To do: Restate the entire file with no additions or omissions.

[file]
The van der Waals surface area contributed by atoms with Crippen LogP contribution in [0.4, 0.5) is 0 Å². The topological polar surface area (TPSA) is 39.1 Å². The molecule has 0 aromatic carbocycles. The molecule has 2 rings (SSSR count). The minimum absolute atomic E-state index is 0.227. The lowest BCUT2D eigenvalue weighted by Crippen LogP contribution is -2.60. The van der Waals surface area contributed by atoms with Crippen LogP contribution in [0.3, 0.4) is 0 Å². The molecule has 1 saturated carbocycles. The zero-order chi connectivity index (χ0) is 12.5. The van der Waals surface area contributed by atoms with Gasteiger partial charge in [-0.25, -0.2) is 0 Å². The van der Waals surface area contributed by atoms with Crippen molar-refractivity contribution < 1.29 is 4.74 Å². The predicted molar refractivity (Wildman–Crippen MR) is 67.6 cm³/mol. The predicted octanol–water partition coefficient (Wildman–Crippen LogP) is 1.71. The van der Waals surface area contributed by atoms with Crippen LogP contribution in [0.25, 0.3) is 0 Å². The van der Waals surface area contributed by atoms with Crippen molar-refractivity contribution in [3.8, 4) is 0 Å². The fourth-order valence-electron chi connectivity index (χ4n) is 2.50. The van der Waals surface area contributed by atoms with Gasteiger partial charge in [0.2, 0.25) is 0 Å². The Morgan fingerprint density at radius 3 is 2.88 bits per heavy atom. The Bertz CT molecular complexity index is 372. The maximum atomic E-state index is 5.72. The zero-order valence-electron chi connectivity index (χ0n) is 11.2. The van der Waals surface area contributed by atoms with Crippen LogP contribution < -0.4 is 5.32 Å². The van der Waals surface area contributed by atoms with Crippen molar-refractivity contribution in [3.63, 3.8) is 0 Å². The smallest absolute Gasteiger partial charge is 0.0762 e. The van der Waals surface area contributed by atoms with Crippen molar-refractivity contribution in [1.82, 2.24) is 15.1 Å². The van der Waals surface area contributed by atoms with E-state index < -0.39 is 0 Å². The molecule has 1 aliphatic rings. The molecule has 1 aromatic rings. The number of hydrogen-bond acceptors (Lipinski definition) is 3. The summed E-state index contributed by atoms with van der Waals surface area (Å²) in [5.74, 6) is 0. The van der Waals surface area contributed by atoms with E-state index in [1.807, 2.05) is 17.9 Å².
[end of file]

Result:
The van der Waals surface area contributed by atoms with Crippen LogP contribution in [0.4, 0.5) is 0 Å². The topological polar surface area (TPSA) is 39.1 Å². The molecule has 0 aromatic carbocycles. The molecule has 2 rings (SSSR count). The minimum absolute atomic E-state index is 0.227. The lowest BCUT2D eigenvalue weighted by Crippen LogP contribution is -2.60. The van der Waals surface area contributed by atoms with Crippen LogP contribution in [0.3, 0.4) is 0 Å². The molecule has 1 saturated carbocycles. The zero-order chi connectivity index (χ0) is 12.5. The van der Waals surface area contributed by atoms with Gasteiger partial charge in [-0.25, -0.2) is 0 Å². The van der Waals surface area contributed by atoms with Crippen molar-refractivity contribution < 1.29 is 4.74 Å². The predicted molar refractivity (Wildman–Crippen MR) is 67.6 cm³/mol. The predicted octanol–water partition coefficient (Wildman–Crippen LogP) is 1.71. The van der Waals surface area contributed by atoms with Crippen LogP contribution in [0.25, 0.3) is 0 Å². The van der Waals surface area contributed by atoms with Crippen molar-refractivity contribution in [3.8, 4) is 0 Å². The fourth-order valence-electron chi connectivity index (χ4n) is 2.50. The van der Waals surface area contributed by atoms with Gasteiger partial charge in [0.2, 0.25) is 0 Å². The Morgan fingerprint density at radius 3 is 2.88 bits per heavy atom. The Bertz CT molecular complexity index is 372. The maximum atomic E-state index is 5.72. The zero-order valence-electron chi connectivity index (χ0n) is 11.2. The van der Waals surface area contributed by atoms with Crippen LogP contribution < -0.4 is 5.32 Å². The van der Waals surface area contributed by atoms with Crippen molar-refractivity contribution in [3.63, 3.8) is 0 Å². The smallest absolute Gasteiger partial charge is 0.0762 e. The van der Waals surface area contributed by atoms with Crippen molar-refractivity contribution in [1.82, 2.24) is 15.1 Å². The van der Waals surface area contributed by atoms with E-state index < -0.39 is 0 Å². The molecule has 1 aliphatic rings. The molecule has 1 aromatic rings. The number of hydrogen-bond acceptors (Lipinski definition) is 3. The summed E-state index contributed by atoms with van der Waals surface area (Å²) in [5.74, 6) is 0. The van der Waals surface area contributed by atoms with E-state index in [1.807, 2.05) is 17.9 Å².